Christmas: setting up lights in the darkness
Today it is Christmas. On the corner of Astor Place and Lafayette on Christmas Eve I overheard a young man says that in a couple of more years Christmas will not exist. It will be over. Yes, it might seem that way looking at my block, half or more of it covered in darkness, the other half with blinking red and blue lights, “Let it snow” signs, and animated reindeer whose heads move side to side.
Growing up in Astoria as a child I remembered the awe of riding in the back of Baba’s Oldsmobile as it turned the corner of block after block of two-story attached houses bejeweled in necklaces of light —a fanfare of glittering magic and larger than life Nativity sets. As a child, weaving my eyes around house after house as the car inched down the blocks, I felt the wonder of Christmas through the spectacle of speckled lights and the chutzpah of each neighbor outdone by the ego of the other. Today, these same pockets of streets are dim or dark— the evidence of a changing demographic. Some are out-of-towners, renters who have no time or energy to deck their front yards; some are millennial hipsters who have better things to do than deck their windows with cheesy Christmas cheer. Some are Muslim or Buddist without a tradition for these sorts of things. Still others are agnostic or against the whole faith thing whatever.
I can see the turn in the times through the changes of the block. Yes, I am sad that things have changed, a sure sign that I have gotten older. But to live without the tradition is to be handed a gift box without a gift. Why would anyone want to live this way?
“God is dead” the new world texts, so don’t expect him to be born on Christmas day. “Don’t delude yourself,” the intellectual says. “It’s a story like many other stories compiled by old men,” the feminist says. “Don’t hold on to the past; grow up and out of this fairy tale. Like the myth of Santa, it’s time you put childish beliefs away,” says the post modernist.
Today it is Christmas and this is what I know–love came into the world and took the form of a babe. It is that love, that hope in swaddling clothes that has made all the difference. It is faith that the God-Man, the very embodiment of love, was born to live an earthly life with all its suffering and sorrow to make my life meaningful.
There is no greater gift than this. In our God-forsaken age (not because God has forsaken us but that we as mankind have turned away from Him) the greatest gift is Christ himself. The greatest gift is faith. It is a gift to believe in God in the 21st century. To hold a flickering light of faith in a sea of dark doubt. It is indeed a gift to love the figure of the God Man, the hero of all time and space in an age that blots Him seeks to erase him from all of history.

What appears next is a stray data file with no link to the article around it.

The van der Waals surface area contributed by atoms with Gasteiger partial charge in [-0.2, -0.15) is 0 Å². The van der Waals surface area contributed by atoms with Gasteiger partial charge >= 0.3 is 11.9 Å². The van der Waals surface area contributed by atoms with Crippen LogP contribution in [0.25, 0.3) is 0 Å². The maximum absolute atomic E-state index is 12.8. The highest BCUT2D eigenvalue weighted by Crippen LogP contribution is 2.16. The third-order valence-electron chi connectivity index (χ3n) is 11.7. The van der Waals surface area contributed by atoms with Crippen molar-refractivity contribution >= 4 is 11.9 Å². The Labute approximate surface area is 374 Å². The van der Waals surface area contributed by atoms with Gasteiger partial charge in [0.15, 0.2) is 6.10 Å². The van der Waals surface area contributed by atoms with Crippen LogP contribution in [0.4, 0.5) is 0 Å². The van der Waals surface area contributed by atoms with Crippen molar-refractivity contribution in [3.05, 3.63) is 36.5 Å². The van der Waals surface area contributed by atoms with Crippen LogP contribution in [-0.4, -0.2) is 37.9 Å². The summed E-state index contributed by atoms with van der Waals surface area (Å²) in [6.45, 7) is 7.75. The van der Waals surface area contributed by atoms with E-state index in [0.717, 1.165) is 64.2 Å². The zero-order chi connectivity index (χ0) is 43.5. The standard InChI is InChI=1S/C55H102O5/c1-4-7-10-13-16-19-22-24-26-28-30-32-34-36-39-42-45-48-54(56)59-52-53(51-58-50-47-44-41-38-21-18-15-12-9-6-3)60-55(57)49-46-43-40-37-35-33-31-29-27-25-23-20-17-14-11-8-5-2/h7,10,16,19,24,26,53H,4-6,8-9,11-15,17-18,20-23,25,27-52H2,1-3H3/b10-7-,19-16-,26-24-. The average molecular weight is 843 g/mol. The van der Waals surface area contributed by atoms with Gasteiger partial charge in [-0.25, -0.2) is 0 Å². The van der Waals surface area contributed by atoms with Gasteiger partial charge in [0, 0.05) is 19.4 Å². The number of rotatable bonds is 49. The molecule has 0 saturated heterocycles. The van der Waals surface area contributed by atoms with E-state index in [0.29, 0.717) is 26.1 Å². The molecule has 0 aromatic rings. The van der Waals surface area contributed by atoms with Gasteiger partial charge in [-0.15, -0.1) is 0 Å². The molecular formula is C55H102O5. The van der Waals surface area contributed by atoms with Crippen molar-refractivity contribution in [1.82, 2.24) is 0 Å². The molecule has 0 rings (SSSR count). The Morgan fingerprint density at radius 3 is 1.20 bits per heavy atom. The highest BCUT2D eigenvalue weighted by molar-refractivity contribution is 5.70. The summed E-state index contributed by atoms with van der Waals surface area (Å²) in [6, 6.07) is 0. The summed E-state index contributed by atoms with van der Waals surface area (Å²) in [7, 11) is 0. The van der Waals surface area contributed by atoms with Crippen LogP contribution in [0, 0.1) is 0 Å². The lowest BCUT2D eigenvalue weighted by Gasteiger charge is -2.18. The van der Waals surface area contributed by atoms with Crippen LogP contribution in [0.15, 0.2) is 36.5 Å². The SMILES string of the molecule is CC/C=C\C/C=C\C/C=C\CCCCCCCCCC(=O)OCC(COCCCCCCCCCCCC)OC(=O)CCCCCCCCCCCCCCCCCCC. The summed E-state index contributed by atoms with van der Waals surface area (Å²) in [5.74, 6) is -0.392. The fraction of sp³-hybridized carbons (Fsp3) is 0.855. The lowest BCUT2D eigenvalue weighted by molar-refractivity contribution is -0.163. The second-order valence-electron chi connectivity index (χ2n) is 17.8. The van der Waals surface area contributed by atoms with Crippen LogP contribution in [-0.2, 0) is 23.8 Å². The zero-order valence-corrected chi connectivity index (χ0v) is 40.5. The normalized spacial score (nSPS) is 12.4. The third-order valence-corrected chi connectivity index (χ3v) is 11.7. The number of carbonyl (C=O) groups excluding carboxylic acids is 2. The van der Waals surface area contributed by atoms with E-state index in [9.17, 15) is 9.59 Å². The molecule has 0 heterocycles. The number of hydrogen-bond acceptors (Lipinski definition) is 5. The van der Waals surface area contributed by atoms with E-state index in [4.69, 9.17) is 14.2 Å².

I can not argue to an atheist why I believe. Try explaining to someone who does not love your fiancé why he should love her too. “It’s subjective,” they would say. “I don’t see in her what you see.” You can’t convince anyone about the truth of your love the same way you can’t convince them or force them to love you. Love like faith is a matter of the deepest center of the heart. It defies logic.
But my point is beyond this. My point is that on the day we give gifts to the Messiah the one who has given of Himself in the most intimate way, this God-Man has gifted us first. He has given Himself to the dark cruel world knowing full well that it will despise him, it will obliterate him. He has come to allow us to live and live more abundantly through His love and loving kindness.
Let me repeat again–the greatest gift in a godless age is faith itself. It is a grace, a gift. The Greek word for grace is “charisma” the same root for our English word charm. It translates to “gift.” Grace is something you are gifted with. Above something you can will on yourself. Those who are gifted with the grace of faith these hold the charm of the season.
On this day the Nativity of Christ, the Lord, let us glorify him. Let us give thanks that he has given us the gift of Himself. In the reciprocal act of believing Him, this faith has made all the difference. It’s the difference between setting out a flickering display of lights for the passersby to see and be glad and letting it all be a bland infernal blackness.
Christ is born. Glorify Him.